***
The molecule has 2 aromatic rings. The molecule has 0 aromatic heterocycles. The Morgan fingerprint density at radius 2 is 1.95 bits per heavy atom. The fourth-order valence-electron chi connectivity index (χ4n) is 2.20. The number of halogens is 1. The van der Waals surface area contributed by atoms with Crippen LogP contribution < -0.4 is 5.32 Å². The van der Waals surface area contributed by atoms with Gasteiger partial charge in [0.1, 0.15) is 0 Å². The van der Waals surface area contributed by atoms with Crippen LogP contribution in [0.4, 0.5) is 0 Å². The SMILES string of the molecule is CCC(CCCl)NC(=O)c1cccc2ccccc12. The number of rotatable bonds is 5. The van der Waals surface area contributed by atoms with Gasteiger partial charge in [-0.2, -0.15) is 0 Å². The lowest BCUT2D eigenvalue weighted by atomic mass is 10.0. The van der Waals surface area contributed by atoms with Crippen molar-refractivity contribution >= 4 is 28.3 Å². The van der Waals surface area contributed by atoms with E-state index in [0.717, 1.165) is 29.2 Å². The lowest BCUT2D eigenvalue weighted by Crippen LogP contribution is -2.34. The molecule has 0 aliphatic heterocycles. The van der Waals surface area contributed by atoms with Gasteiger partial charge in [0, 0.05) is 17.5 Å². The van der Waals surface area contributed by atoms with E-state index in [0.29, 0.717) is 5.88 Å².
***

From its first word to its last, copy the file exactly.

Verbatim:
The molecule has 2 aromatic rings. The molecule has 0 aromatic heterocycles. The Morgan fingerprint density at radius 2 is 1.95 bits per heavy atom. The fourth-order valence-electron chi connectivity index (χ4n) is 2.20. The number of halogens is 1. The van der Waals surface area contributed by atoms with Crippen LogP contribution < -0.4 is 5.32 Å². The van der Waals surface area contributed by atoms with Gasteiger partial charge in [0.1, 0.15) is 0 Å². The van der Waals surface area contributed by atoms with Crippen LogP contribution in [0.4, 0.5) is 0 Å². The SMILES string of the molecule is CCC(CCCl)NC(=O)c1cccc2ccccc12. The number of rotatable bonds is 5. The van der Waals surface area contributed by atoms with Gasteiger partial charge in [-0.2, -0.15) is 0 Å². The lowest BCUT2D eigenvalue weighted by atomic mass is 10.0. The van der Waals surface area contributed by atoms with Crippen molar-refractivity contribution >= 4 is 28.3 Å². The van der Waals surface area contributed by atoms with E-state index in [0.717, 1.165) is 29.2 Å². The lowest BCUT2D eigenvalue weighted by Crippen LogP contribution is -2.34. The molecule has 0 aliphatic heterocycles. The van der Waals surface area contributed by atoms with Gasteiger partial charge in [0, 0.05) is 17.5 Å². The van der Waals surface area contributed by atoms with E-state index in [0.29, 0.717) is 5.88 Å².